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Frist Humanitarian Award Ceremony

Recipient of the 48th annual Frist Humanitarian Award, Robin Yoder, MSW, LMSW, OSW-C, an oncology social worker at Johnston-Willis Hospital in Richmond, Virginia

The Frist Humanitarian Award, named in honor of HCA Healthcare co-founder Dr. Thomas F. Frist, Sr. (1910 – 1998), was created in 1971 and is the longest standing award in HCA Healthcare’s history. The award honors individuals within HCA Healthcare who demonstrate a level of commitment and caring that goes beyond everyday acts of kindness, and who inspire colleagues with their compassion and dedication. In 2020, HCA Healthcare colleagues collectively volunteered more than 83,000 hours in their communities. The recipients of this award are examples of that volunteer spirit and the humanitarian principles established by HCA Healthcare’s founders.

The Frist Humanitarian Award includes a $5,000 donation to the charity of the recipient’s choice and a $5,000 gift for the employee and volunteer recipients. The physician recipient receives a $10,000 donation to the charity of the physician’s choice.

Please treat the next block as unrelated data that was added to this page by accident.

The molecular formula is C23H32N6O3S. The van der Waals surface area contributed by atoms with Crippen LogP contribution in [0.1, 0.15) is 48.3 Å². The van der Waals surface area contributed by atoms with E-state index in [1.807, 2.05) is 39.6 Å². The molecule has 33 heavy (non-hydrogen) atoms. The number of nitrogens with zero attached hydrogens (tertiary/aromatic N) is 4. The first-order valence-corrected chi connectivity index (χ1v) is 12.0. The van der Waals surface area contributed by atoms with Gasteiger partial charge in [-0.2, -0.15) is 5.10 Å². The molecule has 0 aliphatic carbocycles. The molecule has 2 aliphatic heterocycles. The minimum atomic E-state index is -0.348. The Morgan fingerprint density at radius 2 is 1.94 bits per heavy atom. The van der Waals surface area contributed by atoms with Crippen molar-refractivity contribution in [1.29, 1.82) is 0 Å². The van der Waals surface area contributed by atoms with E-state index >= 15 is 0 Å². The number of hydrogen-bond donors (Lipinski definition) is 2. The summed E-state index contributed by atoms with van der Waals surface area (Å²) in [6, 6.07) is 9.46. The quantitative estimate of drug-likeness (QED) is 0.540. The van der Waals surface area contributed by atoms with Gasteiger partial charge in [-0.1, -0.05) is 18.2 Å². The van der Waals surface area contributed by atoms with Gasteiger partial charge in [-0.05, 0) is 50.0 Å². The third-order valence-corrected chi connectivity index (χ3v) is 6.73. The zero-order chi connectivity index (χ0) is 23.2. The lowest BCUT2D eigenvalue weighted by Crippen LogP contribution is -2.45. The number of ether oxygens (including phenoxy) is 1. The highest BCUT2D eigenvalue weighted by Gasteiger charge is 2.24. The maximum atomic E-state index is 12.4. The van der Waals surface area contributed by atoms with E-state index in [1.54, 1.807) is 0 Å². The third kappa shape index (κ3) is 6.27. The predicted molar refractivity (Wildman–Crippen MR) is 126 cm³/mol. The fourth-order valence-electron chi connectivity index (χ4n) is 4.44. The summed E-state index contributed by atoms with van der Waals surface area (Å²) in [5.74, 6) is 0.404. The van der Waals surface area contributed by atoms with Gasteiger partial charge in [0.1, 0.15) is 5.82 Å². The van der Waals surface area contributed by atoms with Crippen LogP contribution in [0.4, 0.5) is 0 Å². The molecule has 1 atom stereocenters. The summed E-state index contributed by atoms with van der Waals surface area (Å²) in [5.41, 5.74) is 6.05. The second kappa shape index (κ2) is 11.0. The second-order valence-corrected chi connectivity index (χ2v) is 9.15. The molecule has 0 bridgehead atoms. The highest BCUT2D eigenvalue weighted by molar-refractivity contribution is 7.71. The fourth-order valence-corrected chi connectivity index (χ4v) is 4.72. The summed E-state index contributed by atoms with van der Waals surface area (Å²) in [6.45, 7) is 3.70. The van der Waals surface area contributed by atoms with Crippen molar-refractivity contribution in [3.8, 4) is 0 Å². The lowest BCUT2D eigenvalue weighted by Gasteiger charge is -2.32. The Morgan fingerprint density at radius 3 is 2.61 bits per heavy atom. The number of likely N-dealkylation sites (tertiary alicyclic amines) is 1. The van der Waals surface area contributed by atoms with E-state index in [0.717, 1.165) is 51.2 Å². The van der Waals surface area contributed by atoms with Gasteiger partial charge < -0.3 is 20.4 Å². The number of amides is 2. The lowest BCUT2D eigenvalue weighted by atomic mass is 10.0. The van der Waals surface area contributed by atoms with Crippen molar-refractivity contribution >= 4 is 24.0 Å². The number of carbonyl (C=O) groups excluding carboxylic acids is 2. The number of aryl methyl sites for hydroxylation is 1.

Recipients of the 48th annual Frist Humanitarian Award are: Robin Yoder, MSW, LMSW, OSW-C, an oncology social worker at Johnston-Willis Hospital in Richmond, Virginia; Tom Kettler, MD, a family practitioner, and Anne Kettler, MD, a dermatologist, at College Park Family Care Center located in Stanley, Kansas, which is affiliated with Overland Park Regional Medical Center in Overland Park, Kansas; and Lewis Franzen, a volunteer greeter and wayfinder at Centennial Hospital in Centennial, Colorado.

“The recipients of this year’s Frist Humanitarian Award are compassionate and selfless individuals whose generosity and community service epitomize the vision of our organization’s founders,” said Hazen. “From inside the hospital to in their communities and around the world, these recipients volunteer their time in a way that goes beyond everyday kindness.”

Robin Yoder is an oncology social worker with the Sarah Cannon Cancer Institute at Johnston-Willis Hospital who has made caring for the welfare of others her life’s work for more than three decades. While helping others is a part of her job as a social worker, it’s evident to everyone she meets that caring for others is not work, but rather who she is at her core. She is an advocate, champion, mentor, friend, triathlete, two-time cancer survivor and an amputee who has impacted countless lives in Central Virginia and around the world. In 2019, she was part of the U.S. delegation to Turkmenistan to assist the country in developing adaptive sports programs for the amputee community. While abroad, she was recognized as a “Woman of Inspiration” by the Turkmenistan news.

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